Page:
You can write your entries in /etc/rc.local file, or in Red Hat based distros like CentOS, create /etc/rc.d/rc.local file and make it executable and enable the systemd service unit that enables the use of the rc.local file and write your entries.
The sysctl command is used for displaying and modifying kernel parameters in real time, it can be used to change entries in /proc/sys/ directory.
$ sysctl net.ipv4.ip_forward
This will show the value of the entry, to change it, use the -w option:
$ sysctl -w net.ipv4.ip_forward=1
One final step is to write the changes to /etc/sysctl.conf:
$ echo "net.ipv4.ip_forward = 1" >> /etc/sysctl.conf
Make sure that the file /etc/sysctl.conf does not contain the entry before you write your changes.
Common /proc Entries
These are some of the /proc entries that you may find them useful in managing your Linux system:
/proc/cpuinfo information about CPUs in the system.
/proc/meminfo information about memory usage.
/proc/ioports list of port regions used for I/O communication with devices.
/proc/mdstat display the status of RAID disks configuration.
/proc/kcore displays the physical memory of the system.
/proc/modules displays a list of kernel loaded modules.
/proc/cmdline displays the parameters passed to the kernel when the system started.
/proc/swaps displays the status of swap partitions.
/proc/iomem the current map of the system memory for each physical device.
/proc/version displays the kernel version and time of compilation.
/proc/net/dev displays information about each network device like packets count.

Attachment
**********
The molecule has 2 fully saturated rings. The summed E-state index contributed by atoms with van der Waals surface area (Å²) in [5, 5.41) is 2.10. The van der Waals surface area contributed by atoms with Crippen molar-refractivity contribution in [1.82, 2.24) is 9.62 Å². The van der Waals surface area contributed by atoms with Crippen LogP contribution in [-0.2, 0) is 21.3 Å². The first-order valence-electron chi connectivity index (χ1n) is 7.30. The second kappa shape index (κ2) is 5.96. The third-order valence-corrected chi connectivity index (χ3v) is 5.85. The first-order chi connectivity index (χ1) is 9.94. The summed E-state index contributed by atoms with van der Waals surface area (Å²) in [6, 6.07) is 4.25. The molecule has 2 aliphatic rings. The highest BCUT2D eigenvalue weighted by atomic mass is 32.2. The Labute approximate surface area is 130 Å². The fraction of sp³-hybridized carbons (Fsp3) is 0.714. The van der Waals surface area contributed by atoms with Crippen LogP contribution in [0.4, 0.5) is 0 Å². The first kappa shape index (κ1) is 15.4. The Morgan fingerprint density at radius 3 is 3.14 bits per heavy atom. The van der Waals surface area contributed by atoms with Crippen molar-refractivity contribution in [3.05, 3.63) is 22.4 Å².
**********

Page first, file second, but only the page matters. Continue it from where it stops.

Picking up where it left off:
/proc/net/sockstat displays statistics about network socket utilization.
/proc/sys/net/ipv4/ip_ display the range of ports that Linux will use when originating a connection.
/proc/sys/net/ipv4/ protection against syn flood attacks.
These are some of the common entries in /proc directory.
Listing /proc Directory
If you list the files in /proc directory, you will see a large number of directories whose names are just numbers, these numbers are the process IDs (PIDs) for each running process in the system, each directory contains several files describing the state of the process.
This information can be useful in finding what sort of resources the process is consuming and other useful information.
If you take a look at the folder named 1, you will notice that this folder represents the information about the init process or systemd (like CentOS 7) which is the first process runs When Linux starts.
$ ls -l /proc/1
The /proc/1/exe file is a soft link that refers to the actual executable for the /lib/systemd/systemd binary or /sbin/init in other systems that use init binary.
The same concept applies to all numeric folders under /proc directory.
/proc Useful Examples
To protect your server from SYN flood attack, you can use iptables to block SYN packets.